Well . . . the truth is, I don't hate people . . . I just don't have a need for a lot of them in my life. It is part of being an introvert. I am at a big conference in the middle of paradise . . . literally paradise. This is about the ritziest place I have ever stayed at for a conference. There is a pool about the size of the community where I live, there are about a zillion tennis courts, and a Jack Nicklaus designed golf course . . . at least four restaurants, three bars, several high-end stores, and people constantly wanting to help me with everything that I do. It has a spa, health complex, country club, and every room has a view. The bathrooms even have real towels to dry your hands off with. My room has a bathtub and a shower in opposites ends of the bathroom. And, everything is expensive! The only downfall of the place is that you cannot get a good microbrew anywhere in the place. The wife tells me she is jealous and would love to experience this paradise . . . of course, she is an introvert. I'm dying.
Now, the truth of the matter is, this is a conference that I am very interested in. It is all about the West, its history, and its people--past and present. It is filled with interesting people from all over the United States--lots of them. They are all smart, good looking, and wanting to talk . . . mingle . . . network . . . and, do all things extroverted. I am wilting . . . there are too many people, too much exposure, and too many people wanting to make small talk.
I mentioned to a co-worker that I could feel my "introvert shields" coming up. She laughed. She didn't know that I even had "introvert shields" . . . she just assumed that I was having a wonderful time hob-knobbing with all the interesting academics gathered at the conference. Truth is . . . they are all too close . . . I am more comfortable admiring them from afar. My comfort zone is a minimum (more if possible) of a arm length away in any intimate setting with strangers . . . there are lots of strangers (and, to be honest a few strange people, too) here . . . and, they want to be social. I appreciate the fact that God gave me an "introvert shield"--almost a "cloak of invisibility"--that allows me to be present, but not be present. I only wish God had made it with a zapper that would zap people when they enter into the "zone". Luckily for all those extroverts out there, God did not do that!
At the conference, I had to attend a "networking" gathering for all those who had received grants. This was mean to be a fairly intimate affair around breakfast. I was the first one there . . . I arrived early to plot my escape route . . . usually a chair in the back, close to the doorway, with no obstacles to block my escape. I chose a chair at a table away from the gathering crowd . . . unfortunately, it happened to be the table where they put all the food! I moved over to another chair further back in the room . . . this worked for a while, then one of the organizers came over, introduced himself, and started with the small talk. Unfortunately for him, I did not let the conversation evolve into simple small talk about the weather . . . I leapt on my opportunity to expound on our grant project . . . all the while the guy wondered what sort of evil trap he had fallen in. He was an extrovert . . . he wasn't interested in having a deep, meaningful conversation . . . he was just touching base and zapping my energy. I figured if he was going to rob me of my space and energy, the least he could do is listen. As soon as the meeting was over, I was out of there.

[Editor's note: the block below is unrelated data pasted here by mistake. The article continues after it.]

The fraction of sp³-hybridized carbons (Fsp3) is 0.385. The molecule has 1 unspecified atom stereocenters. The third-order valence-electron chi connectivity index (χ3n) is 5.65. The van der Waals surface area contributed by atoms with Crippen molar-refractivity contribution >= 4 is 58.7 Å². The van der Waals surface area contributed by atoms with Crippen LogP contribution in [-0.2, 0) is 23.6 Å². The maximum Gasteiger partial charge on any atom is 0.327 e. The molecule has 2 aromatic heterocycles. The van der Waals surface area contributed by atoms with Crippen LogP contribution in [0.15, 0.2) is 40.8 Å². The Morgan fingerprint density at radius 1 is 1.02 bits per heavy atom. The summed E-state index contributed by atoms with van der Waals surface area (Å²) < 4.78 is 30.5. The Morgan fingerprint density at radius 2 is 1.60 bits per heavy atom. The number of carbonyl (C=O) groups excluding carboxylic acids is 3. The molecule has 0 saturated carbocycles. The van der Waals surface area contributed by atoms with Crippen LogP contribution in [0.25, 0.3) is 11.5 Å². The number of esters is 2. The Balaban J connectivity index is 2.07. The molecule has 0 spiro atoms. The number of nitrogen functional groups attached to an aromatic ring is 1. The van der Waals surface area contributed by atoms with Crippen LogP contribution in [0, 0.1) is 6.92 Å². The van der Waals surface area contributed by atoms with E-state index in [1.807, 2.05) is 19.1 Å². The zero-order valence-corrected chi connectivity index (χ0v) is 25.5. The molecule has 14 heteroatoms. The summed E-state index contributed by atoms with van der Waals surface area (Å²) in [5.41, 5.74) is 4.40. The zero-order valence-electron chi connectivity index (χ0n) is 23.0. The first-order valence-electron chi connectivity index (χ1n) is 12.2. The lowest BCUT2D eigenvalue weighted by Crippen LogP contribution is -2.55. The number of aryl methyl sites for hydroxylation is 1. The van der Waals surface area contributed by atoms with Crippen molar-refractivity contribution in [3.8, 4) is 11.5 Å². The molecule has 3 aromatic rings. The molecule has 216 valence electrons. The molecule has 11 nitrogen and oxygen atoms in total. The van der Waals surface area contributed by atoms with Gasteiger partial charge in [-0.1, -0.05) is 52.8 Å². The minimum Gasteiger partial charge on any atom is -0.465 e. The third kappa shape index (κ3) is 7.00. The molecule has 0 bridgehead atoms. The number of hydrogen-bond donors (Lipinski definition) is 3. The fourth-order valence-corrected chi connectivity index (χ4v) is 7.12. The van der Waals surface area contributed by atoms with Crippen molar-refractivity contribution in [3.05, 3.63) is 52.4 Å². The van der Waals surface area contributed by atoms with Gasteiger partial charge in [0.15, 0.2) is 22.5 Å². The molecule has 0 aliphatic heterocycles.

I suppose that those who invited me to attend this conference are thinking that I am some sort of snob . . . or some sort of weird, eccentric individual who hates people . . . or even some really wired individual who doesn't know how to relax. To them I seem like the vanishing person . . . one minute I am there, the next I am gone. The truth of the matter is, I am not comfortable in my surroundings yet . . . and, they keep changing surroundings and people every year that they have this conference . . . so, what do they expect? I am an introvert.
Yes, the conference was held in paradise--no doubt about that. It was a beautiful location . . . perfect weather . . . but, you don't stick an introvert in paradise and expect him or her to jump right in with both feet. Shoot, I will barely get my toes in the water before the party is over.
But, trust me, the experience will not be without its rewards.
From the conference I will leave with a bevy of beautiful pictures of paradise . . . as I said, it was beautiful. Pictures that I will put up on my Facebook page for the world to see . . . I can do that from the safety of my kingdom lair without any outside help. I will have gleaned a lot of useful information for the grant I am working on, and the grant ideas I now have, thanks to all the people I sat in the back of the rooms and listened to. I will put another sticker on my suitcase of a new place that I had never been before . . . and, possibly make plans to some day go back with my small group of intimate groupies (yeah, the wife is one of them) and enjoy the place on my terms. The conference was not a failure, it was just experienced in a way that most people would not image experiencing it. The wife will tell you that I spent quite a bit of time talking about it once I got home . . . that is just the way we introverts are.
I do not hate people . . . I just don't need a whole lot of them in my life. I am not snobby . . . I am not weird (though there are those who would disagree) . . . I am not shy . . . I am not into small talk . . . I do not need to hob-nob to energize myself . . . and, networking is probably something I do best when I am fishing. I am just an introvert . . . even in paradise. Give me some time and you'll come to love me for it . . . it just takes time. Trust me, ask my three friends!